Understanding Recent Tax Law Changes and How They Affect You

How have the recent tax law changes affected you?

This is a question that can be asked almost every time after a session of Congress has concluded. Or when new laws are passed. If major tax law legislation has not been passed, many times some modifications to prior tax law are enacted. In any case, tax law changes are almost constantly evolving. Most recently, the SECURE 2.0 Act was passed. Many of the provisions of this new law affects individuals and their planning for retirement. They also affect gifting, both to individuals and to charity. In fact, one provision of the law addresses both planning opportunities, specifically for those individuals now forced to withdraw income from their IRA.

Refresher: RMDs and QCDs

As a review, individuals now age 72 or older must withdraw a stated amount from their IRA each year. This is the Required Minimum Distribution, or RMD. The rational for this requirement is that the money in the IRA has enjoyed tax advantaged status during the accumulation period, and tax is now due during the distribution period. The amount coming out of the IRA, will now be taxed at ordinary income tax rates. These are the highest rate schedule of tax. The amount to be distributed each year is based on the prior year’s 12/31 value of the IRA. The owner’s life expectancy is also considered. On that amount, the taxpayer’s life expectancy is used to calculate how much will be distributed in that year.

For those IRA owners subject to RMD distributions and the accompanying income tax, an opportunity exists to support charitable interest and avoid the tax. By making a direct gift from the IRA in support of the work of a qualified charity, such as the Episcopal Community Foundation for Middle and North Georgia, you reduce the amount of RMD that you need to take. This is known as a Qualified Charitable Distribution, a QCD. This year a QCD can be made up to $105,000. This payment is not treated as taxable distribution. Therefore it keeps the taxpayer’s income lower for calculating taxes on Social Security and Medicare Part B and D premiums as well.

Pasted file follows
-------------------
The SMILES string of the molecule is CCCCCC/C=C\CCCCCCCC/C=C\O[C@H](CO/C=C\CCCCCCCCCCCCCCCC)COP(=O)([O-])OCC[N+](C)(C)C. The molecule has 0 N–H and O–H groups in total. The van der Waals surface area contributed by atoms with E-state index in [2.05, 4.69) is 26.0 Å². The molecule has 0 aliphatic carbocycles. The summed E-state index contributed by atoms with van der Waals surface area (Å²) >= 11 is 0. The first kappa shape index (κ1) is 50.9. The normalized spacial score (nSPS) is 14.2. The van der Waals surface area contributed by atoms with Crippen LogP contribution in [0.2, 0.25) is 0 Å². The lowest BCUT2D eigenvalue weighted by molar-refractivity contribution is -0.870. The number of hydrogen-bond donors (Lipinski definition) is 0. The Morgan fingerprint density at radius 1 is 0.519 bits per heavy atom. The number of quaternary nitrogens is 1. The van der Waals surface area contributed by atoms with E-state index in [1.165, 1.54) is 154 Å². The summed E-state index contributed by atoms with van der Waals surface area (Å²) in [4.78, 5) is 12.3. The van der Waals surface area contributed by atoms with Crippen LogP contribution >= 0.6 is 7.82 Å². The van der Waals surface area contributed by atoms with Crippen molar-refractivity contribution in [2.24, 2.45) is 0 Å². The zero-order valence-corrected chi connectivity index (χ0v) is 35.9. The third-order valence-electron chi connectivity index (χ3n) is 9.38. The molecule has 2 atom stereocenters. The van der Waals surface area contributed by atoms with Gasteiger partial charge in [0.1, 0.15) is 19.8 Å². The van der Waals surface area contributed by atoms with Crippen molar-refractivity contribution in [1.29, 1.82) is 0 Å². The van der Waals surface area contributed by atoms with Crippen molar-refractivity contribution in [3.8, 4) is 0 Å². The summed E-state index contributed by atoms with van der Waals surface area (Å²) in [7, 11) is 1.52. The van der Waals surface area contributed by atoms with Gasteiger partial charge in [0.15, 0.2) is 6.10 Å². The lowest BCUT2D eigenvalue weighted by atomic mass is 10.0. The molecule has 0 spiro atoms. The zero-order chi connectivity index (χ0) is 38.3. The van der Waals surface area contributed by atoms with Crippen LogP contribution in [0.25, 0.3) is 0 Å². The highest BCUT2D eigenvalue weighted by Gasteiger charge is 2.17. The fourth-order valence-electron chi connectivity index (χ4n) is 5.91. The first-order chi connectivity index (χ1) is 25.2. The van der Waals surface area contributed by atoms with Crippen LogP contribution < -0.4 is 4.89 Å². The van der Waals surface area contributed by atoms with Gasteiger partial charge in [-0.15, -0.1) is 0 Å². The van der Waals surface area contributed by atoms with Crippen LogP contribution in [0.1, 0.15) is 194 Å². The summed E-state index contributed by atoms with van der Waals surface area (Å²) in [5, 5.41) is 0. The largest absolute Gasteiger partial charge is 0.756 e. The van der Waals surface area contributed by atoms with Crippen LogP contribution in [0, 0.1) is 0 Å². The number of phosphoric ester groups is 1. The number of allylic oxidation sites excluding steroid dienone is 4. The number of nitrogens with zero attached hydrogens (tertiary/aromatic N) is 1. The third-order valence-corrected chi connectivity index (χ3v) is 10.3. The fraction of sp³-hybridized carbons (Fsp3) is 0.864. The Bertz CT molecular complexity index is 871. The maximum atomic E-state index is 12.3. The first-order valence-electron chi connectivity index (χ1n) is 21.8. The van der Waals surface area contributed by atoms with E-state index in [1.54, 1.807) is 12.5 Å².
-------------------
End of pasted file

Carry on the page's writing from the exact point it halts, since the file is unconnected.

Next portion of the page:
Recent Tax Law Changes: One-Time Opportunity

SECURE 2.0 Act has added a provision to this requirement that could be of benefit to many. There is now a one-time opportunity to make a $53,000 contribution to a Charitable Remainer Trust or to a Charitable Gift Annuity. Both of which offer lifetime income back to the donor who makes the gift. This $53,000 also counts toward satisfaction of the current year’s RMD.  The provision allows for a legacy gift to charity, a reduction of earned income and an income stream back to the donor. There is a practical aspect to this tactic, while setting up a trust for this amount may not be, due to the costs involved. Hopefully, the limit of $53,000 will be increased in future years. There is always the risk that it could be eliminated, however, so motivation to investigate this idea now is strong.

Pat Renn (he/him) is the founder and president of The Renn Wealth Management Group and has more than 35 years of experience in the financial services industry. He is a member at the Cathedral of St. Philip where he has previously served as junior warden and endowment chair; he has also served as board member and endowment chair of Holy Innocents' Episcopal School.Learn more about the ECF Board of Directors.

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